If I would have written about Holland's IEP placement meeting right after I got home, it would have looked something like this:
The district rep and the principal both felt that a placement at the Charter School was not a good fit. The district rep is worried about Holland's behavioral issues; the principal is concerned they won't be able to meet his academic needs. I brought up Holland's current school behavior, how he's not the one throwing chairs, running out of the room or needing physical restraint; he's the only student in his class that qualifies for the summer program based on academics and not on behavior. They are worried about withdrawl when he is frustrated with the academics (his withdrawl looks like him putting his head down on the desk and not working. What kid NOT on an IEP hasn't done that?). The principal said that the teacher would most likely not be able to adopt a whole new curriculum for just one student.
I basically get no support from his current school. If I decide to pursue placement at the Charter School, they will not help me. The district rep wants to keep him at his current program. I do not want him around kids with that kind of behavior. I do not want him doing busy-work. I don't want him doing a sight-based reading program that takes every word out of context. The placement I want, they don't want; the placement they want, I don't want. It was suggested that he could do a transitional program in the mornings and then go to the charter school in the afternoons for the hands-on activities. But after considering this, I felt the settings would be so different that he wouldn't be able to adjust to such opposite expectations.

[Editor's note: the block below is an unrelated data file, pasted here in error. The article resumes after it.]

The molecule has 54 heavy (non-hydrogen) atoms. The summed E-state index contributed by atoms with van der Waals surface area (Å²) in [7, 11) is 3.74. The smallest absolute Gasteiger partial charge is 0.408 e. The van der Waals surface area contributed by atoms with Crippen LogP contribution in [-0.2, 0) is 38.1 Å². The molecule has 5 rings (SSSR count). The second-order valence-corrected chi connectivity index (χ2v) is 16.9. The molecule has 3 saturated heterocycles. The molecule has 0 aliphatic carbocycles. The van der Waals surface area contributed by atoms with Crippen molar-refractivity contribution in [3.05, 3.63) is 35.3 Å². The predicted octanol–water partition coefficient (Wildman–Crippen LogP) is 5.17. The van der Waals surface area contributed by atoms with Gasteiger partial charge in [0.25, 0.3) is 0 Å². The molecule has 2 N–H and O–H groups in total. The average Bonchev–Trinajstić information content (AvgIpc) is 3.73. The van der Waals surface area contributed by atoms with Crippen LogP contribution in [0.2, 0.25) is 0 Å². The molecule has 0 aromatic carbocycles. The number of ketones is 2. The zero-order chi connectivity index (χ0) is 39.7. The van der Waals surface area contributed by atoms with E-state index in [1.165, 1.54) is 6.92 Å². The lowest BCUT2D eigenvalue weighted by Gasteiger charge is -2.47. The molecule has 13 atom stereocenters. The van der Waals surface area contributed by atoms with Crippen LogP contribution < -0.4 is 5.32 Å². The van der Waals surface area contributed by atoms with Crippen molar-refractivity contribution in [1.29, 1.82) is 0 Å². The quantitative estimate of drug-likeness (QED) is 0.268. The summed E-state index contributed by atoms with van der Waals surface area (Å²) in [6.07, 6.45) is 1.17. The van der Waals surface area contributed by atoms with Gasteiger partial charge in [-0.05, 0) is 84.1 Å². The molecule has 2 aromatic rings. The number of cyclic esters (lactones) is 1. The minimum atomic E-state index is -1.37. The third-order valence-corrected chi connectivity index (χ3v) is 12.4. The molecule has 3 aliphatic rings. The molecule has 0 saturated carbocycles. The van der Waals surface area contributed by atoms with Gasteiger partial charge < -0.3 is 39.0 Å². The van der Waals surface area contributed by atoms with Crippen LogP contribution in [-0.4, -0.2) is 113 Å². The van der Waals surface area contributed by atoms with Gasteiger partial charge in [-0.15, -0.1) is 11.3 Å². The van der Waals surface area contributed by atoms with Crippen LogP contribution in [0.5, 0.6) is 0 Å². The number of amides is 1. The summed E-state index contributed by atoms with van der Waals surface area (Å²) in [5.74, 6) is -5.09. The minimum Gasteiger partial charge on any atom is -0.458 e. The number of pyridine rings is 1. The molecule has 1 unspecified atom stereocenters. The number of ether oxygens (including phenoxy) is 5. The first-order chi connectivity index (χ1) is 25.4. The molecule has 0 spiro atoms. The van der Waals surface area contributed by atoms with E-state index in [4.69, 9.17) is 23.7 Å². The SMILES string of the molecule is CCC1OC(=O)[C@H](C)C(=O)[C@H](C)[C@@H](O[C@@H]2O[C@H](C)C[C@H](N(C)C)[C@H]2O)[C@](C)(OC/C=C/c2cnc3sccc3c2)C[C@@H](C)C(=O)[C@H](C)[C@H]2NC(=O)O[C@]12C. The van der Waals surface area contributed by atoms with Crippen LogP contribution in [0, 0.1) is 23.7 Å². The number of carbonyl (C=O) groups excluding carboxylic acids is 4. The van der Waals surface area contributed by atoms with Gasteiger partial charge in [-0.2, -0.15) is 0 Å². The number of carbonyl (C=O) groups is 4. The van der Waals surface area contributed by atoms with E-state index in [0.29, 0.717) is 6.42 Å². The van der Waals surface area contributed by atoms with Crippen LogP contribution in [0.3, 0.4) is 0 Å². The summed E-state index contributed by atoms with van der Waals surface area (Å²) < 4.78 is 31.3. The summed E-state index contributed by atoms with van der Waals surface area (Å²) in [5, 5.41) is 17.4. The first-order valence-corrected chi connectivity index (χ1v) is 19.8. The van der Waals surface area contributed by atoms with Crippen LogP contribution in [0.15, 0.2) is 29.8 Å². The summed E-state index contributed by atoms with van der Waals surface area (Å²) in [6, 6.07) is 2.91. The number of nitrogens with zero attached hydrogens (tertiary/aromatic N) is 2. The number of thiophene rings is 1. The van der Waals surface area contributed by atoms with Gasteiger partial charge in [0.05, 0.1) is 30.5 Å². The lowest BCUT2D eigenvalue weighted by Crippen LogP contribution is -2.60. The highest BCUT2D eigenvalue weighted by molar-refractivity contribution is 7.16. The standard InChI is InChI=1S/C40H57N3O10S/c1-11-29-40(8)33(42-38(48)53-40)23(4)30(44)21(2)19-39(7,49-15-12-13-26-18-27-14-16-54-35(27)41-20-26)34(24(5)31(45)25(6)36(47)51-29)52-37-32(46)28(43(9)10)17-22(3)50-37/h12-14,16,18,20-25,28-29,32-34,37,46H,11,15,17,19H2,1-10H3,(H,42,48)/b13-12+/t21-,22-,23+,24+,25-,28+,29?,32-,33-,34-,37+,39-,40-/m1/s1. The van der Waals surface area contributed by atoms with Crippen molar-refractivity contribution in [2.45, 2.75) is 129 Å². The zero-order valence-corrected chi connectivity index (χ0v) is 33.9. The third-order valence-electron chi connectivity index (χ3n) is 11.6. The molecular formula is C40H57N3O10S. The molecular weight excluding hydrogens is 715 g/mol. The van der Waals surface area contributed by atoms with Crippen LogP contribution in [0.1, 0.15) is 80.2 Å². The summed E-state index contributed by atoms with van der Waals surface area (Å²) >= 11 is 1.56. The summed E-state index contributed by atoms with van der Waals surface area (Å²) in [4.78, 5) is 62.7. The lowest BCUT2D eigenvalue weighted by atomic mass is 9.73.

This afternoon, I emailed a former co-worker about my situation. When I taught at a deaf school, she was the special education teacher there. When her kids were born, she quit teaching and now homeschools her two children. She started up a program that links homeschooling families with the local science museum. She also helped write a charter for a school in our city that pairs the idea of homeschooling within a structured school setting. I asked her what she thought I should do. She thought with Holland's special needs that he was in a program that wasn't addressing his current learning abilities and also wasn't recognizing his need to build and create. The whole reason I want him at the charter school is for the hands-on approach; the whole body learning experience. What she made me realize, is that once again, I'm the one who can provide what he needs. Now that his mood is regulated, we can focus on the learning part. I'm hoping to supplement homeschooling with classes at the homeschooling charter school. If we got in full-time, it would mean being able to meet with an educational support person weekly to monitor progress and help with the academics.
I know that his current program is not going to like me pulling him out of there. They think he needs the socialization (what public school doesn't frown upon the 'socialization' needs of a homeschooled child?) and that he would get more benefit out of a transitional program. I do not feel that way. I want him in a place that he will be able to move about, and explore and experience nature and science. So for now, I will keep Romania at the environmental science charter school, homeschool Holland and use the homeschooling charter school as a supplement program.
This next school year looks nothing like what I pictured last year. I will again have two kids in two different locations, getting out at two different times. Oh, the craziness of education.